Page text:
Money laundering settlements. Are fines from the U.S. just a cost of doing business?

August 20, 2012, 8:29 am

My previous post described the settlement by Standard Chartered bank with the New York state Department of Financial Services for $340 million over allegations of money-laundering.

I also listed six other settlements I found in two Wall Street Journal articles here and here.

  • $567M – 12-09 – Lloyds TSB Bank
  • $536M – 12-09 – Credit Suise
  • $500M – 5-10 – Royal Bank of Scotland
  • $298M – 8-10 – Barclays
  • $619M – 6-12 – ING Bank
  • $340M – 8-12 – Standard Chartered – settlement with New York regulators
  • $700M announced reserve for settlement – HSBC Holdings PLC
  • $???M – Standard Chartered will have a separate settlement with US authorities

What is going on?

The cases leave me scratching my head wondering what’s going on in the big banks.

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Standard Chartered settles money laundering case. The latest in a string of settlements.

August 18, 2012, 11:16 am

The British bank has agreed to a $340 million penalty to settle allegations from New York state regulators that the bank was laundering money for their Iranian customers. The Wall Street Journal describes a settlement in their article Bank Settles Iran Money Case. This is one in a long string of settlements for money-laundering.

The accusation by the New York Department of Financial Services is that over the course of a decade the bank hid Iranian involvement for 60,000 wires totaling $250 billion.  The basic concept is the wires were withdrawn after initial submission and the identifying information removed from the transaction, then the instructions were resubmitted.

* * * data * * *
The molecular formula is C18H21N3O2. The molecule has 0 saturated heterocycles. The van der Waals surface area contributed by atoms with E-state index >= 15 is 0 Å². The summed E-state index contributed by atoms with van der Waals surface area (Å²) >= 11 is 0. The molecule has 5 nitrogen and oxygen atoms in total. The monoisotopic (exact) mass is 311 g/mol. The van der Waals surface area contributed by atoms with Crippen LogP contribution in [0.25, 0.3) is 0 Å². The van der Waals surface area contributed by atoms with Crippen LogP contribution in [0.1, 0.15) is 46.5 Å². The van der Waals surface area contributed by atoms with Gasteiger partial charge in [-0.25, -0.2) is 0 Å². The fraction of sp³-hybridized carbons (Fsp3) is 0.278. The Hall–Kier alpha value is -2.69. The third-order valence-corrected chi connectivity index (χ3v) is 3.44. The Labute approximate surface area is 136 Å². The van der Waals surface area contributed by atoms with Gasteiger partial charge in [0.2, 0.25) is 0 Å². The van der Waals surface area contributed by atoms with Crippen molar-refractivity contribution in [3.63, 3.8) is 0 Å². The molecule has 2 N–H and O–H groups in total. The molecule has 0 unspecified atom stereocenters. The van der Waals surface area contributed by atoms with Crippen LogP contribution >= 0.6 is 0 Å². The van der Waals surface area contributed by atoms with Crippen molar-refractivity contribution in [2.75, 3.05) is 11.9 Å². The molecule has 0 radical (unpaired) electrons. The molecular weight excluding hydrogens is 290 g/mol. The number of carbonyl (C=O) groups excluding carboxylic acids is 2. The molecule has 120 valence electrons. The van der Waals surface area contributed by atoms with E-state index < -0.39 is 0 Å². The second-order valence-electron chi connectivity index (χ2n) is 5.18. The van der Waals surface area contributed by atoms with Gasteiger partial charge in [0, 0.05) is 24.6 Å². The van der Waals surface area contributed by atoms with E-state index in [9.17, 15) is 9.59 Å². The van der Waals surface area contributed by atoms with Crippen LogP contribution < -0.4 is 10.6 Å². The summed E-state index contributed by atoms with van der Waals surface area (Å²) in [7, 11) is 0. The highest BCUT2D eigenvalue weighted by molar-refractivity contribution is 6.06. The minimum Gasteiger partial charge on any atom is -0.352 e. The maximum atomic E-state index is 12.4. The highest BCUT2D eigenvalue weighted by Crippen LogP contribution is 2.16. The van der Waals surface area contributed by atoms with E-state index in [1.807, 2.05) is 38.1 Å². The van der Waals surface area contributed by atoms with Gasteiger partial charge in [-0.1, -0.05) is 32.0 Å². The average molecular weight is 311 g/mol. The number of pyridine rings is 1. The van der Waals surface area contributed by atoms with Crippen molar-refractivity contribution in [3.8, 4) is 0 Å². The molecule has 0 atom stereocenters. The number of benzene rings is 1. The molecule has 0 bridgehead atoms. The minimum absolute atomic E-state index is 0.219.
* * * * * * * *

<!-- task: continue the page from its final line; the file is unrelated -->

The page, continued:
I touched on this in an earlier post.

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Is cheating rampant in our culture?

August 9, 2012, 9:26 am

Rich Karlgaard from Forbes thinks so. In his article, Recovery Drag: The Age of Cheats, he surveys the moral rot in sports, quickly touches on the rot in business and our political system and concludes we are in an Age of Cheats.

Is there something wrong in the sports world? Consider this:

Sosa was a former 165-pound rookie who weighed 220 pounds the year he banged out 66 homers, chasing McGwire’s 70.

A 55 pound bulk up?

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Is there anything more to ethics than just avoiding criminal behavior?

July 19, 2012, 9:03 am

Consider this ethics case study: 

You work at a company that processes low-level radioactive waste from hospitals. Everyone knows your company is in serious financial trouble. Your manager tells you to start dumping truckloads of unprocessed waste material on the school playgrounds in your community. Just one truckload per school per month– your boss says that’s not enough to make anyone sick. What is the ethical thing to do? Develop and explain a range of options, choose one, and defend your choice.

While melodramatic, that case study is only a slight exaggeration from the case studies I recall from my long-ago ethics class in grad school. If memory serves, we had one class that was half marketing and half business ethics. The case studies, as I recall, were primarily dramatic overstatements with a painfully obvious correct answer. Those that weren’t extremely obvious had several choices, all of which were it-feels-good options with minimal ethical distinctions.

Melodrama does not really teach ethics. Neither does mush.

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